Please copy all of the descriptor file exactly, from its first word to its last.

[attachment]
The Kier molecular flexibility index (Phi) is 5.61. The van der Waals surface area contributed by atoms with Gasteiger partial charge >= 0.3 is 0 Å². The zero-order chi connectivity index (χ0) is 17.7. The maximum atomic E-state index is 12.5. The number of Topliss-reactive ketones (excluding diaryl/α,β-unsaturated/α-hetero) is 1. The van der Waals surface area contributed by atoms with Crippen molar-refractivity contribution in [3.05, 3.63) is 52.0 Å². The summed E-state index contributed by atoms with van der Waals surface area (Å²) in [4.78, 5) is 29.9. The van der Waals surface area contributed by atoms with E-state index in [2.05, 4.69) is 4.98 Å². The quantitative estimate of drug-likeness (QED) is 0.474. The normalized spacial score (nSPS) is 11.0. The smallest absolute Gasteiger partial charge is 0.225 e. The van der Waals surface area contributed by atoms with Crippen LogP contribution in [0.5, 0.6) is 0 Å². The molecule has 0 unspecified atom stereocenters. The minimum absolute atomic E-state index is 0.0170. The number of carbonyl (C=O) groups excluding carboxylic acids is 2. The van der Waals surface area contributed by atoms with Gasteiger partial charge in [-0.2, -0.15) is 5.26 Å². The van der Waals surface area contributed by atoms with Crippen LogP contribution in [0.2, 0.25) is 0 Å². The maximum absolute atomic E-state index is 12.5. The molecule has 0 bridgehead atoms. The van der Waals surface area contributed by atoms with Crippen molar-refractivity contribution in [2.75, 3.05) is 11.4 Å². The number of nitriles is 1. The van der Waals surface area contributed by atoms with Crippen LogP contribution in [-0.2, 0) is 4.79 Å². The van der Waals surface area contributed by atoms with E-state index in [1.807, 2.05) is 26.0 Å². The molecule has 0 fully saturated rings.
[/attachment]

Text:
The Kier molecular flexibility index (Phi) is 5.61. The van der Waals surface area contributed by atoms with Gasteiger partial charge >= 0.3 is 0 Å². The zero-order chi connectivity index (χ0) is 17.7. The maximum atomic E-state index is 12.5. The number of Topliss-reactive ketones (excluding diaryl/α,β-unsaturated/α-hetero) is 1. The van der Waals surface area contributed by atoms with Crippen molar-refractivity contribution in [3.05, 3.63) is 52.0 Å². The summed E-state index contributed by atoms with van der Waals surface area (Å²) in [4.78, 5) is 29.9. The van der Waals surface area contributed by atoms with E-state index in [2.05, 4.69) is 4.98 Å². The quantitative estimate of drug-likeness (QED) is 0.474. The normalized spacial score (nSPS) is 11.0. The smallest absolute Gasteiger partial charge is 0.225 e. The van der Waals surface area contributed by atoms with Crippen LogP contribution in [0.5, 0.6) is 0 Å². The molecule has 0 unspecified atom stereocenters. The minimum absolute atomic E-state index is 0.0170. The number of carbonyl (C=O) groups excluding carboxylic acids is 2. The van der Waals surface area contributed by atoms with Gasteiger partial charge in [-0.2, -0.15) is 5.26 Å². The van der Waals surface area contributed by atoms with Crippen LogP contribution in [0.2, 0.25) is 0 Å². The maximum absolute atomic E-state index is 12.5. The molecule has 0 bridgehead atoms. The van der Waals surface area contributed by atoms with Crippen molar-refractivity contribution in [2.75, 3.05) is 11.4 Å². The number of nitriles is 1. The van der Waals surface area contributed by atoms with Crippen LogP contribution in [-0.2, 0) is 4.79 Å². The van der Waals surface area contributed by atoms with E-state index in [1.807, 2.05) is 26.0 Å². The molecule has 0 fully saturated rings.